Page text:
The Good Jobs Deficit
The Good Jobs Deficit
The recent job actions and “Black Friday” protests at Walmart underscored the dismal wages and working conditions of many of the nation’s retail workers. Walmart hasn’t staked out some low-wage, no-benefit margin of the labor market: its labor and compensation practices are now the mainstream. For most of the last century, the worst employers in the United States—the tenement sweatshop, the company-town mine—were remnants of our past. Today, they are glimpses into our future.
Consider wages. While productivity grew about 80 percent between 1973 and 2011, the real hourly wages of the median worker barely budged—inching up only 4 percent over a generation. Slow wage growth reflects the slipping value of the minimum wage, the harshly uneven impact of globalization, and the steady erosion of union density and workers’ bargaining power. It also reflects the long shadow of deindustrialization, in which good jobs for those of modest educational attainment have been displaced by “Walmart” jobs.
Consider benefits. Public policy (Social Security and our patchwork health system) remains organized around the expectation of job-based pension and health coverage. But the share of workers offered such coverage, or able to afford their share of the costs when it is offered, continues to fall. A decade ago, about 70 percent of the under-sixty-five population had job-based health-care coverage. Today, that share sits at barely 58 percent. Again, some of this is driven by declining rates of coverage across the economy, but much of it is driven by job growth dominated by low-wage, no-benefit occupations.
The long view, looking back over the last generation, shows increased polarization in the labor market: job growth has been robust in a few high-skill, high-wage, managerial and technical fields, and in the low-skill, low-wage, service occupations. But the middle—decent jobs with decent benefits for those without college degrees—has evaporated. A shorter view, looking across the last business cycle, confirms the general trend. As the National Employment Law Project has ably documented (here and updated here), job losses during the recession were concentrated in mid-wage occupations, while job gains during the recovery have been concentrated at the low end.
This is not an artifact of a growing educational gap, in which workers with skills pull away from everyone else. Indeed, as researchers at the Center for Economic and Policy Research have shown (here, here, and here), today’s low-wage workers are older, more experienced, and better educated than ever. If you look closely at the jobs we have and the wages they pay, it is hard to see a way in which we educate our way out of this mess. The problem, as Adam Davidson and others have underscored, is not that workers lack the necessary skills; it is that skilled jobs don’t pay a living wage.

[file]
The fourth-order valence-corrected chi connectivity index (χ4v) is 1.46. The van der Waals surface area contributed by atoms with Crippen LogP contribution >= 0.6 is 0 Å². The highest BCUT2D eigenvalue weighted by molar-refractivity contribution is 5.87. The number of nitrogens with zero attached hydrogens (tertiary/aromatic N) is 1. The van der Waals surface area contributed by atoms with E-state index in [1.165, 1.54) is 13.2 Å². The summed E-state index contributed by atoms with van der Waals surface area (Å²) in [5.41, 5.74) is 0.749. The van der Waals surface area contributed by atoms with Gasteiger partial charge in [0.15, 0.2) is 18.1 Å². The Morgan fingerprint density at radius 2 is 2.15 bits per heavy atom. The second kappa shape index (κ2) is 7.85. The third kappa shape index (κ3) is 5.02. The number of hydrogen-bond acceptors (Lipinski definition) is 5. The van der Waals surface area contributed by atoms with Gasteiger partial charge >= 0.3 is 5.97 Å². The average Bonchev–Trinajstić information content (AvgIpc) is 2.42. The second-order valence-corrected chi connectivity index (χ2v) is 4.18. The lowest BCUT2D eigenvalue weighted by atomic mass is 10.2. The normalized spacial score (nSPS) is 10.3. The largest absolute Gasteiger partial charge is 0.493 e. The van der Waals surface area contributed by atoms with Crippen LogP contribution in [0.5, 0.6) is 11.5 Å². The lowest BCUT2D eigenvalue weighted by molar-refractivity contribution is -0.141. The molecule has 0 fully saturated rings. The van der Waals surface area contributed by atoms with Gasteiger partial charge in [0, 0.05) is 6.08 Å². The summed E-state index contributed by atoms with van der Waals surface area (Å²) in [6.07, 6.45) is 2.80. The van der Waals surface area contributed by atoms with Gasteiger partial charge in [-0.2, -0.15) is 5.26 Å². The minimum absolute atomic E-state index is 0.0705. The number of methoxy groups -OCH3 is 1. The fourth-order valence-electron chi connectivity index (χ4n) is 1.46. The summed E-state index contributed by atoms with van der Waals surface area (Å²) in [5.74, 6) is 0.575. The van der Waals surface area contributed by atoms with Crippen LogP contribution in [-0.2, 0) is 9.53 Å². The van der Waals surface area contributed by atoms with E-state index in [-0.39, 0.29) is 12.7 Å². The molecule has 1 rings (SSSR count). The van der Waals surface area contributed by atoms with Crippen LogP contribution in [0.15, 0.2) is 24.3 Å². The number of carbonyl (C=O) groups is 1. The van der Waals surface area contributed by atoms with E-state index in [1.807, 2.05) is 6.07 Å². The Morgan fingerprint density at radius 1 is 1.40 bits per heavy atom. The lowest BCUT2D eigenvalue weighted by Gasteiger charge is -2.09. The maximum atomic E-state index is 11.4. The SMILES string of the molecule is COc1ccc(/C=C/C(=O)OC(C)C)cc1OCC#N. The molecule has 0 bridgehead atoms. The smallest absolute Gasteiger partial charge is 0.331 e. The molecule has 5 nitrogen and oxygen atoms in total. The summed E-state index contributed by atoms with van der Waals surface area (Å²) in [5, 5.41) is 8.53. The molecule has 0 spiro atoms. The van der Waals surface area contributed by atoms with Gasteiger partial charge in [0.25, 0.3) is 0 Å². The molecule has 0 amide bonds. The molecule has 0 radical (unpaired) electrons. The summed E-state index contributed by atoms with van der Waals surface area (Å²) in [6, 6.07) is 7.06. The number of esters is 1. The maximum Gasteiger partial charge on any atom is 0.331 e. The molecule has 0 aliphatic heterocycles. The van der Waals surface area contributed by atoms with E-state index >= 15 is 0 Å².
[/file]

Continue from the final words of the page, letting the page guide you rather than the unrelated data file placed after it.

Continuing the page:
Where are we headed? The Bureau of Labor Statistics runs an ongoing employment projections program, with the current version (released last February) estimating occupational openings (from growth and replacements) for 2010-2020. I’ve summarized the results in the graphic below. Each dot represents an occupation. 2010 employment numbers run up the vertical axis; the projected openings for 2010-20 run along the horizontal access. The selection can be narrowed by the educational background needed for an entry-level job, or by the number of projected openings. The dots are colored according to the median annual wage for that occupation in 2010—red is lower than the economy-wide median wage of $33,800, green is higher. Move your mouse over the dot to see the occupation and its details.
The future, in a nutshell, is not bright. Only about a fifth of the projected openings even require a bachelor’s degree, and very nearly half require no more than a high-school diploma. About three-quarters of all projected openings pay less than the 2010 median wage. Fully one-third of projected job openings are in low-wage service occupations. Indeed, if you narrow the range (using the “openings” slider) to those jobs with 650,000 or more projected openings through 2020, you are left with twelve occupations—eleven of which pay sub-median wages, nine of which pay less than $25,000, and five of which pay less than $20,000. Welcome to Walmart.